“It’s beneficial to simplify their infrastructure but it’s putting more pressure on administrators. Managers want a multi-prime broker platform offered by the administrator, complemented with technology services that provide them with desktop tools to help with everything from front- to middle-office: e.g. trade capture, real time P&L, risk analytics. That model is where we think the industry is moving,” says Shalaby.
Real-time integration and managers communicating trades to their service providers as they’re being entered illustrates the industry’s move towards workflow automation. Paladyne, Advent and SunGard’s systems all connect directly to sell side brokers to manage data seamlessly, which is essential when creating these platform solutions.
Dae Kim, Director of Hedge360 at SunGard, stresses that managers need to have a consolidated portfolio system like Hedge360 to support their multi-prime relationships. “Internal technology requirements are getting higher because of these relationships, increased due diligence, reporting and the trading of more complex instruments. Our goal with Hedge360 was to design a completely integrated solution that would encompass multiple SunGard products that are tailored to specific business requirements and integrate them on a private cloud for our hedge fund clients. Hedge360 is essentially a delivery platform,” confirms Kim.
The key to this is making sure separate products integrate with each other. SunGard uses FrontArena for front-office real-time P&L and risk, whilst APT is an advanced risk analytic platform and VPM provides back-office accounting functionality. “We’ve integrated with Bloomberg to provide static security master data, real-time pricing and all the primary EMS and OMS platforms so we can consolidate data from prime brokers and fund administrators.”
As new funds aren’t encumbered with technology they’re typically launching with a couple of primes, a fund administrator, a simplified skeleton staff and outsourcing most of the technology functions to the administrator. If they then get some of the technology themselves it’s a bonus says Shalaby: “That’s the world we’re living in and we’re going to see more of this type of set-up in the future.”
Another benefit of improved workflow integration is that managers can pick and choose what applications to use. Platforms like Hedge360 can be used to optimum effect, each program is like a piece of lego. “Hedge360 is a framework in which you can plug and play any modules you want. A recent start-up chose the platform and implemented FrontArena, which they used for about seven months. A prospective institutional investor wanted the manager to run his own shadow accounting so we bolted on VPM to provide that additional functionality with all the trade and price information being fed into the manager’s system ” explains Kim. “They can then tell investors that they’re running a shadow book independently of their administrator.”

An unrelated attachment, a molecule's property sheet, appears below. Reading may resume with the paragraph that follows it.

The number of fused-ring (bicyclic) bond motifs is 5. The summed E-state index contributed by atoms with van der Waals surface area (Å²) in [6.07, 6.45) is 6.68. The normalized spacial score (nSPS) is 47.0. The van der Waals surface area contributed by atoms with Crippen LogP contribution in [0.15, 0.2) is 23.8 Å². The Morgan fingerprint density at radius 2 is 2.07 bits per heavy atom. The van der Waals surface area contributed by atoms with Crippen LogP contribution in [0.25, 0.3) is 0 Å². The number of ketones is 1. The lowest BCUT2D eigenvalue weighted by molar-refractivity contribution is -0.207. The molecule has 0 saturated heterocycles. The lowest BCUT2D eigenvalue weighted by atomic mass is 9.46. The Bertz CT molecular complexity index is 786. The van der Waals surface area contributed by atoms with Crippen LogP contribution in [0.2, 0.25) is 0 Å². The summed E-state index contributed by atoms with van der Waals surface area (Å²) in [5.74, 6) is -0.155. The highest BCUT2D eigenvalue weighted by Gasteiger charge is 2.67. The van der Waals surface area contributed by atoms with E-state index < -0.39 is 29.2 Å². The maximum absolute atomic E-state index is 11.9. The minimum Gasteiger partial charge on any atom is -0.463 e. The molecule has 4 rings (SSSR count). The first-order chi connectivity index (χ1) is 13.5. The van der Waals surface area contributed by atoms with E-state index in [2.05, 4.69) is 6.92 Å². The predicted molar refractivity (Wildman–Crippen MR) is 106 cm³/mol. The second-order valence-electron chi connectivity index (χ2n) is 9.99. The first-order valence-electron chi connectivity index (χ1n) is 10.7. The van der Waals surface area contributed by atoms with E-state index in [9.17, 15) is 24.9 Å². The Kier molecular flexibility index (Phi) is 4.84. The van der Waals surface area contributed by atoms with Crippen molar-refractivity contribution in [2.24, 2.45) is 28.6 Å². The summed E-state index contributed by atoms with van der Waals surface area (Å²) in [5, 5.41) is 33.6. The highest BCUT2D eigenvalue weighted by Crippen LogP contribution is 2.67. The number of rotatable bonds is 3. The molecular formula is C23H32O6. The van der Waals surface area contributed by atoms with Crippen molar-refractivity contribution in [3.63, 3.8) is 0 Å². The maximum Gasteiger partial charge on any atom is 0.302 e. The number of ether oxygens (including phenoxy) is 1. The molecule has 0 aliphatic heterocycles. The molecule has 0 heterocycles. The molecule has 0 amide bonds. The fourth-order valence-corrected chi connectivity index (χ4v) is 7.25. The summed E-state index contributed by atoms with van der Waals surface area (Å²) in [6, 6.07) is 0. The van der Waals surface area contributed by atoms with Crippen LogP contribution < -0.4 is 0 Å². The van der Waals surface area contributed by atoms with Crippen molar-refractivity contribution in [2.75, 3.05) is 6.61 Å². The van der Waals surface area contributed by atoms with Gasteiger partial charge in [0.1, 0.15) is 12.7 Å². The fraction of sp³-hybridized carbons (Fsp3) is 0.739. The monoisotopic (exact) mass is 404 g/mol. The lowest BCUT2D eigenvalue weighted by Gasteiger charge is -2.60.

The theme here is one of close partnership and collaboration between vendors and administrators. Indeed, Paladyne was recently selected by Butterfield Fulcrum and in Shalaby’s view if managers are going to push their service providers for an all-in-one solution then it makes sense to foster these partnerships rather than administrators going out and building their own technology system at great expense.
“Getting someone like Paladyne to team up with an administrator like Butterfield Fulcrum to build a platform from front- to back-office is the combination that managers are ideally looking for. We provide a front-end component that sits on top of Butterfield’s platform. As soon as you enter a trade it shows up on their system. It makes end-of-day reconciliation that much simpler, giving the administrator the ability to provide value-added services in the middle-office area,” says Shalaby.
That’s not to say that managers are suddenly going to stop spending on new technology. Quant shops will continue to invest in their black boxes and the secret sauce that managers are reliant upon but there’s likely going to be more of a balance in technology: spending on in-house proprietary technology versus outsourcing ‘commoditised’ functions to service providers.
Seemingly overnight, people have embraced mobile technology: the use of applications on iPads and other tablet devices has given rise to a growing adoption among fund managers of cloud-based systems. It’s fundamentally changing the way people work.